There are two exceptions to this. The first are certain members of his own house. These people, although they may also be afraid of him, see what this knowledge could gain them. They are ambitious and seek power. Having a skilled Dark wizard as an ally canít hurt. These people toady up to him and treat him as a friend. Severus may have actually believed these people liked him for him, but he realizes soon enough that they only like him because of what he can do. Since he is ambitious and his goals at this point in time most likely parallel theirs, he remains allied with this group and calls them friends.

Then there is another group of students, a small group, who donít fear him at all. To the best of my knowledge, these students are all in Gryffindor, and they seem to be led by a boy Snapeís own age called James Potter. James and his friends are not only unafraid of Snape, but they also end up getting the popularity and respect that he himself so craves. James and Sirius Black are both described as being exceptionally bright but also troublemakers.

Here is Severus, a boy who has worked hard his entire life to learn everything he knows. I can imagine him having study habits like Hermioneís, as well as being fond of quoting rules. Then he sees James and Sirius, not studying, not ever appearing to really do much work, get top grades. Since James eventually becomes Head Boy, we can assume that James even got better grades than Severus, something that Severus simply canít abide since he believed he worked harder for them. Not only that, but James can outfly him, has tons of friends, and even a steady girlfriend.

To cut the rest of the Hogwarts years short, Severus is jealous of James. James was able to get away with everything, but if Severus broke the same rules, he would be punished. On top of that, James saves Severusís life, making him feel he owes James a debt of the same magnitude in return.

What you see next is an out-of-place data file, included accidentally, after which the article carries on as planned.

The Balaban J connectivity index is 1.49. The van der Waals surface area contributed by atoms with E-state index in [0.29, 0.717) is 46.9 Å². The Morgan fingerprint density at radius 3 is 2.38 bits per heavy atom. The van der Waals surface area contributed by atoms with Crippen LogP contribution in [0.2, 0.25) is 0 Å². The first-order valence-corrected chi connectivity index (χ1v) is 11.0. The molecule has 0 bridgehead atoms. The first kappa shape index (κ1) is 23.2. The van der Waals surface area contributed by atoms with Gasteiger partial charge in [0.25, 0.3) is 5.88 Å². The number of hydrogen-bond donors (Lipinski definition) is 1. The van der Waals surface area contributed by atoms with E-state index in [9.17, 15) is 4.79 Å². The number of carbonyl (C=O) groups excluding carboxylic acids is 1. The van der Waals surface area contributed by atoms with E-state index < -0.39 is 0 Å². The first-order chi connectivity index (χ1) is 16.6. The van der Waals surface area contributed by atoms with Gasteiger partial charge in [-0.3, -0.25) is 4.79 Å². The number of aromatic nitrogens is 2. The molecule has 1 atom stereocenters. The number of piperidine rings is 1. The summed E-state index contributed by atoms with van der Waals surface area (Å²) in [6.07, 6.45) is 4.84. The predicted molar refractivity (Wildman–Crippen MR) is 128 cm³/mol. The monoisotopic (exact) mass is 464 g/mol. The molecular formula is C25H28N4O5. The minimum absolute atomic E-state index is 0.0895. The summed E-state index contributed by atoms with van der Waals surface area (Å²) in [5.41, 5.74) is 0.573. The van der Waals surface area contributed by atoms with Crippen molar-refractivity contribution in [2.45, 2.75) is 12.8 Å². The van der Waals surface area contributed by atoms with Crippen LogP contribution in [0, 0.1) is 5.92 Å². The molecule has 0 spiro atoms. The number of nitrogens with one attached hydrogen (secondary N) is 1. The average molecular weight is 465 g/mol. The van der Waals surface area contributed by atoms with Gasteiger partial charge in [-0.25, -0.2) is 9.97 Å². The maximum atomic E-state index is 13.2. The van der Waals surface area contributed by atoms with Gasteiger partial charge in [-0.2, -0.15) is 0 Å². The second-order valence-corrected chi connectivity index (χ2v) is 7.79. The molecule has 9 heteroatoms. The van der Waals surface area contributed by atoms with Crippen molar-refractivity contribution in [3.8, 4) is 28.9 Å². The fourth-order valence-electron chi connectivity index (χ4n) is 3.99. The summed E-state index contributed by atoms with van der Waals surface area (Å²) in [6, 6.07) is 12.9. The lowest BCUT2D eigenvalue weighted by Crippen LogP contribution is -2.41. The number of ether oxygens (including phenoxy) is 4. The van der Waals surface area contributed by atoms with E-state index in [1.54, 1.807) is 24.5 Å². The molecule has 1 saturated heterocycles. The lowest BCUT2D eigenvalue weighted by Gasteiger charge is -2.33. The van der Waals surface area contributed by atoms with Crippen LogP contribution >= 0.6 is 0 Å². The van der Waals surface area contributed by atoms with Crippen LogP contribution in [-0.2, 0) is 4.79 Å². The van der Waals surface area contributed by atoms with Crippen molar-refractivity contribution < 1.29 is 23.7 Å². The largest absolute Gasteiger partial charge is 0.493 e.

They graduate Hogwarts. Somehow Snape hears of or is introduced to Voldemortís group. Perhaps one of his Slytherin friends becomes a Death Eater and is instrumental in having Snape recruited; perhaps one of the theories I have seen is partially right and Lucius Malfoy was a mentor for Snape for a while. However it happened, I believe that Snapeís desire for respect and a place to belong all came into play. Voldemort probably made Snape feel like he was important to him, that he was serving something worthwhile, and that when Voldemort ruled the world, Snape would be given his due, therefore ultimately being respected by the wizarding world. The Death Eaters also welcomed Snape. Perhaps Snape even regarded these Death Eaters as friends for a while, or maybe even family, since Voldemort was big on talking about how the Death Eaters were his true family.


2. Why did Snape leave the Death Eaters?

Again, I have read quite a few theories on this, and again I feel that some theories touch on parts of this answer. I must stress, however, that I feel that the reason why he left the Death Eaters had absolutely nothing to do with Lily Potter. I cringe when thinking about some unrequited love thing that was the sole driving factor in anything having to do with Snape. I think that to chalk everything in this manís life up to feelings for Lily Potter is to do Snape a grave disservice.